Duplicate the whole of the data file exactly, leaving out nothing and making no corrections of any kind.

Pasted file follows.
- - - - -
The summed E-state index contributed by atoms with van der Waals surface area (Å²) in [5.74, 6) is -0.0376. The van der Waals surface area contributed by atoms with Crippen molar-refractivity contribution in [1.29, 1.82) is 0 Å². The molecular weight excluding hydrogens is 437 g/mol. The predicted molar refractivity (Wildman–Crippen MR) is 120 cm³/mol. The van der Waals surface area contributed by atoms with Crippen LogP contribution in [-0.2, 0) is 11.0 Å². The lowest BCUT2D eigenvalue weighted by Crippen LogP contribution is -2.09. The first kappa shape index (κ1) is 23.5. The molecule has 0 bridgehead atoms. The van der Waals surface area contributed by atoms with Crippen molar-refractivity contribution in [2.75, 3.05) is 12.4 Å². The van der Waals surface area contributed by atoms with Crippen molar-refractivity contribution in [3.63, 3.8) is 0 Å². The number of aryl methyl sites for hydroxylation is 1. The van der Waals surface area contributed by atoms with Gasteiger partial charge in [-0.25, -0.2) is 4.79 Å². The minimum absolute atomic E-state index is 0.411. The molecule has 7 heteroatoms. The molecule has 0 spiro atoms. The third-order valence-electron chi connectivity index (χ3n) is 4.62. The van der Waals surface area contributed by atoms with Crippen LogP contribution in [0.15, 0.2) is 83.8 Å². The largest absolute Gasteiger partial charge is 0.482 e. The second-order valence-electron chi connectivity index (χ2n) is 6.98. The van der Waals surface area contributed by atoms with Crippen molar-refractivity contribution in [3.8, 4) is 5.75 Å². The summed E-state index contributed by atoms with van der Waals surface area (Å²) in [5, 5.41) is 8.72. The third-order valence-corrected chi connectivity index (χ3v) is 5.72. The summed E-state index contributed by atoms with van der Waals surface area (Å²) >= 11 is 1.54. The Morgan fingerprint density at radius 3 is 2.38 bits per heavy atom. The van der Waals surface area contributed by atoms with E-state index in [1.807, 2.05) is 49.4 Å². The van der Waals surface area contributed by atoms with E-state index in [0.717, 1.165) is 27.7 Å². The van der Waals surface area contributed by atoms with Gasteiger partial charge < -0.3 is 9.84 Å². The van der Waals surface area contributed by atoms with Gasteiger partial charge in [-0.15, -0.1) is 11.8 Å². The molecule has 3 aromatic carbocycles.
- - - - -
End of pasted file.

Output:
The summed E-state index contributed by atoms with van der Waals surface area (Å²) in [5.74, 6) is -0.0376. The van der Waals surface area contributed by atoms with Crippen molar-refractivity contribution in [1.29, 1.82) is 0 Å². The molecular weight excluding hydrogens is 437 g/mol. The predicted molar refractivity (Wildman–Crippen MR) is 120 cm³/mol. The van der Waals surface area contributed by atoms with Crippen LogP contribution in [-0.2, 0) is 11.0 Å². The lowest BCUT2D eigenvalue weighted by Crippen LogP contribution is -2.09. The first kappa shape index (κ1) is 23.5. The molecule has 0 bridgehead atoms. The van der Waals surface area contributed by atoms with Crippen molar-refractivity contribution in [2.75, 3.05) is 12.4 Å². The van der Waals surface area contributed by atoms with Crippen molar-refractivity contribution in [3.63, 3.8) is 0 Å². The number of aryl methyl sites for hydroxylation is 1. The van der Waals surface area contributed by atoms with Gasteiger partial charge in [-0.25, -0.2) is 4.79 Å². The minimum absolute atomic E-state index is 0.411. The molecule has 7 heteroatoms. The molecule has 0 spiro atoms. The third-order valence-electron chi connectivity index (χ3n) is 4.62. The van der Waals surface area contributed by atoms with Crippen LogP contribution in [0.15, 0.2) is 83.8 Å². The largest absolute Gasteiger partial charge is 0.482 e. The second-order valence-electron chi connectivity index (χ2n) is 6.98. The van der Waals surface area contributed by atoms with Crippen molar-refractivity contribution in [3.8, 4) is 5.75 Å². The summed E-state index contributed by atoms with van der Waals surface area (Å²) in [5, 5.41) is 8.72. The third-order valence-corrected chi connectivity index (χ3v) is 5.72. The summed E-state index contributed by atoms with van der Waals surface area (Å²) >= 11 is 1.54. The Morgan fingerprint density at radius 3 is 2.38 bits per heavy atom. The van der Waals surface area contributed by atoms with E-state index in [1.807, 2.05) is 49.4 Å². The van der Waals surface area contributed by atoms with E-state index in [0.717, 1.165) is 27.7 Å². The van der Waals surface area contributed by atoms with Gasteiger partial charge < -0.3 is 9.84 Å². The van der Waals surface area contributed by atoms with Gasteiger partial charge in [-0.15, -0.1) is 11.8 Å². The molecule has 3 aromatic carbocycles.